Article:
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Book Review: The Advantage – Why Organizational Health Trumps Everything Else In Business by Patrick Lencioni

When I began reading Lencioni’s book, sparks were flying from my high lighter and I was chanting “Yep, yep, yep!”

From the promotional material accompanying the book:

“What is organizational health?  An organization is healthy when it’s whole, consistent and complete, when its management, operations, strategy and culture fit together and make sense.  You know you have it when you have minimal politics and confusion, high degrees of morale and productivity, and very low turnover among good employees.”

There is little to disagree with: who wouldn’t want to work with a team where there was complete trust in the team members?  Who wouldn’t want an environment of inspired leadership that was committed to accountability and results.  Who wouldn’t want to jettison the political BS and create a fulfilling experience for customers and employees?

But as I reached the halfway point, I started thinking about different management teams I’ve been part of and tried to imagine how some of the trust-building, accountability exercises described in the book would have gone down.  Two words came to mind:  Career Suicide.

Enthusiasm was replaced with cynicism.  (But the emotions don’t end there.  Bear with me.)

Lencioni identifies five behavioral principles that every team must embrace (think of a pyramid) at the base is Trust, moving upward next comes Conflict, Commitment, Accountability and topping the pyramid is Results.

The notion is that if all members of the team trust one another to be authentically vulnerable, needed Conflict (as a means of finding the best course of action) can occur, which is followed by complete Commitment to the decision, and then holding one another Accountable so that the team, employees and customers can enjoy the Result.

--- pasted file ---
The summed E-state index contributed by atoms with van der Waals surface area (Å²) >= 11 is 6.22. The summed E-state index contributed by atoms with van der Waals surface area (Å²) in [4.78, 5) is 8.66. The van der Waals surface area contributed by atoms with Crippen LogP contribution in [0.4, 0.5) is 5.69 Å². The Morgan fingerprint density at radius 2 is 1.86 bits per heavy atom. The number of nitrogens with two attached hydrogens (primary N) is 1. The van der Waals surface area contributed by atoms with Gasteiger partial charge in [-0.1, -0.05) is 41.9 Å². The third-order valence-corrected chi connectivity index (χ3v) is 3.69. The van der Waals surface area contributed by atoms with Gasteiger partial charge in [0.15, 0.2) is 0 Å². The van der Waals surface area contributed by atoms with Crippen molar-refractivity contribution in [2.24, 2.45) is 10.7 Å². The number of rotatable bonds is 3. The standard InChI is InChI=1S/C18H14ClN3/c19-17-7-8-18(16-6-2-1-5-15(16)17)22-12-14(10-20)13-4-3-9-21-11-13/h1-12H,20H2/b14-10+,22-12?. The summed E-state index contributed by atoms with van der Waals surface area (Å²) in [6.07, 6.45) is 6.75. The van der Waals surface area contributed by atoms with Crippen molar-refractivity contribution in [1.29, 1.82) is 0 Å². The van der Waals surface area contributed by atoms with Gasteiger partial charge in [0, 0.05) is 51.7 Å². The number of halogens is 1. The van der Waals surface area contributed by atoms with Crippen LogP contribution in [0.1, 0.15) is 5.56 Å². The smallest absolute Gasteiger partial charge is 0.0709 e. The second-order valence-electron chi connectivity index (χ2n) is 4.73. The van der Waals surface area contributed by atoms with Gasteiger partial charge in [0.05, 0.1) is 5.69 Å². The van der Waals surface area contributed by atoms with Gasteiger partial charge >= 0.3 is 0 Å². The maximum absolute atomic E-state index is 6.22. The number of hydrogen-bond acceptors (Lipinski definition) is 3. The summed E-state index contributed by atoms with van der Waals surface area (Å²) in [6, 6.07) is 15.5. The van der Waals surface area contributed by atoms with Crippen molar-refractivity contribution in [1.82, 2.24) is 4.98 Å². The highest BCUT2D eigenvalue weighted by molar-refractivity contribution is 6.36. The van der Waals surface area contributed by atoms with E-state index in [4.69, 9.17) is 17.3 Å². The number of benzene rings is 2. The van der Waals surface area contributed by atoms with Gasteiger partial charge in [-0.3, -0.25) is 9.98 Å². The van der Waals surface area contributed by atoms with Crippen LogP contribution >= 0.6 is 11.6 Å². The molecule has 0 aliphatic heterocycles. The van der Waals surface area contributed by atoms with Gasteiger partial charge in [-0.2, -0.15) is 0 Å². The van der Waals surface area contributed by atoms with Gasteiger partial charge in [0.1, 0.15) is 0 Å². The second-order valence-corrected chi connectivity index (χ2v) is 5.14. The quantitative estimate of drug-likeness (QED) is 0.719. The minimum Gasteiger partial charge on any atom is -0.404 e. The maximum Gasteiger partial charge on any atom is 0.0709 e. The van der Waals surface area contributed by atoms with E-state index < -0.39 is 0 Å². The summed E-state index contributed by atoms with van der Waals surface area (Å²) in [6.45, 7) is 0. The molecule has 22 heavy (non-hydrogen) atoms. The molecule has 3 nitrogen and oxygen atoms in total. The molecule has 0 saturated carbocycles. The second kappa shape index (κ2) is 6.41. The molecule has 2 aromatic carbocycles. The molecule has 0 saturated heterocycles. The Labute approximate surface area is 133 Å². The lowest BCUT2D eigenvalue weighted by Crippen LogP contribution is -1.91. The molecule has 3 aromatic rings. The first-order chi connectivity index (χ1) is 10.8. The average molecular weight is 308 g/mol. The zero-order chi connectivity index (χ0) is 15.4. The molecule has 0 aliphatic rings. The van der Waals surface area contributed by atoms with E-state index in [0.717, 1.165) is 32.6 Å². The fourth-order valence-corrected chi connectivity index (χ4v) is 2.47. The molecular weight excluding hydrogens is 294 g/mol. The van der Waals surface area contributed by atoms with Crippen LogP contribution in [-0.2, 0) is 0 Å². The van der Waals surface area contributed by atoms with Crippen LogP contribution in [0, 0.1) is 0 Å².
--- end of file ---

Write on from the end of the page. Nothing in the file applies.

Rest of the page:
My thought is that it would be the incredibly rare publicly traded company that could execute such a strategy.  (It’s one thing to acknowledge, another thing to launch but to actually execute would be remarkable – especially in the face of a challenging quarter earnings-wise).

I believe the healthy organization transformation has a better chance of success in a private company with a strong, and (using Edwin Friedman’s term) ‘non-anxious’ leader.

I think the most fertile ground for healthy organizations resides in start-ups and SMBs.

Business owners can benefit from Lencioni’s Four Disciplines of Organizations Health:

Discipline 1:  Build a Cohesive Leadership Team

An organization simply cannot be healthy if the people who are chartered with running it are not behaviorally cohesive.  In any kind of organization, from a corporation to a department within that corporation, from a small, entrepreneurial company to a church or a school, dysfunction at the top inevitably leads to a lack of health throughout.

Discipline 2:  Create Clarity

In addition to being behaviorally cohesive, the leadership team of a healthy organization must be intellectually aligned and committed to the same answers to six simple by critical questions*.  There can be no daylight between leaders around these fundamental issues.

Discipline 3:  Over-communicate Clarity

Once a leadership team has established behavioral cohesion and created clarity around the answers to those questions, it must then communicate those answers to employees clearly, repeatedly, enthusiastically and repeatedly (that’s not a typo).  When it comes to reinforcing clarity, there is no such thing as too much communication.

Discipline 4:  Reinforce Clarity

Finally, in order for an organization to remain healthy over time, its leaders must establish a few critical, non-bureaucratic systems to reinforce clarity in every process that involves people.

Be a brave leader and read this book.  Be brutally honest about the interaction between you and your management team as well as the management team and their direct reports.  Ask yourself when was the last time someone provided constructive criticism publicly?  When was the last time you suspected passive sabotage of company initiatives?

If you are a business owner, the transformation can’t happen without your buy in, without walking the talk.  Not only will you transform your business, you will transform the lives of those connected to your business.

*I am going to work through the six questions for my business and report back in a future blog article.

Disclosures:  That is an Amazon affiliate link.  I received a complimentary copy of the book to review.

One Response to Book Review: The Advantage – Why Organizational Health Trumps Everything Else In Business by Patrick Lencioni

  1. […] liked what this business consultant had to say about the book, and I thought the blog “Workplace Psychology” handled it well […]

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